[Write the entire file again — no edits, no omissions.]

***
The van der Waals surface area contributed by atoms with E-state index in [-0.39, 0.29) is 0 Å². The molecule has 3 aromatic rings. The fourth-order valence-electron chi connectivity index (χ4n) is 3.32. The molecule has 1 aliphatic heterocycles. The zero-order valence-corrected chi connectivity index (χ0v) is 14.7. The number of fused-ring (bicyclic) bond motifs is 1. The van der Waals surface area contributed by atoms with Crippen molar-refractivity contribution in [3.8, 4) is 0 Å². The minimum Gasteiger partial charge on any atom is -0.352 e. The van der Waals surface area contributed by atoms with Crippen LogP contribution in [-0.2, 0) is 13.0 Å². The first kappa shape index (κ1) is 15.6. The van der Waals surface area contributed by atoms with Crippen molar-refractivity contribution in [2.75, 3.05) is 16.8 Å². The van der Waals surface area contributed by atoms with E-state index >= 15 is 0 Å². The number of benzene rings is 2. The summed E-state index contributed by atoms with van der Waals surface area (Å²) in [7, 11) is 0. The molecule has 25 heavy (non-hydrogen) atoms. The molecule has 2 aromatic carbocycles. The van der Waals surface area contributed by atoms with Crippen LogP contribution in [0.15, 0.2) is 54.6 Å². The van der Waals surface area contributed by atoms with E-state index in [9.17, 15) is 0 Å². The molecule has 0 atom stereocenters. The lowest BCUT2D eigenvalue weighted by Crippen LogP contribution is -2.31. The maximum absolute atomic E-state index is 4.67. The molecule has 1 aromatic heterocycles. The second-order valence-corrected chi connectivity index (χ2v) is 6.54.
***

The van der Waals surface area contributed by atoms with E-state index in [-0.39, 0.29) is 0 Å². The molecule has 3 aromatic rings. The fourth-order valence-electron chi connectivity index (χ4n) is 3.32. The molecule has 1 aliphatic heterocycles. The zero-order valence-corrected chi connectivity index (χ0v) is 14.7. The number of fused-ring (bicyclic) bond motifs is 1. The van der Waals surface area contributed by atoms with Crippen molar-refractivity contribution in [3.8, 4) is 0 Å². The minimum Gasteiger partial charge on any atom is -0.352 e. The van der Waals surface area contributed by atoms with Crippen LogP contribution in [-0.2, 0) is 13.0 Å². The first kappa shape index (κ1) is 15.6. The van der Waals surface area contributed by atoms with Crippen molar-refractivity contribution in [2.75, 3.05) is 16.8 Å². The van der Waals surface area contributed by atoms with E-state index >= 15 is 0 Å². The number of benzene rings is 2. The summed E-state index contributed by atoms with van der Waals surface area (Å²) in [7, 11) is 0. The molecule has 25 heavy (non-hydrogen) atoms. The molecule has 2 aromatic carbocycles. The van der Waals surface area contributed by atoms with Crippen LogP contribution in [0.15, 0.2) is 54.6 Å². The van der Waals surface area contributed by atoms with E-state index in [9.17, 15) is 0 Å². The molecule has 0 atom stereocenters. The lowest BCUT2D eigenvalue weighted by Crippen LogP contribution is -2.31. The maximum absolute atomic E-state index is 4.67. The molecule has 1 aromatic heterocycles. The second-order valence-corrected chi connectivity index (χ2v) is 6.54.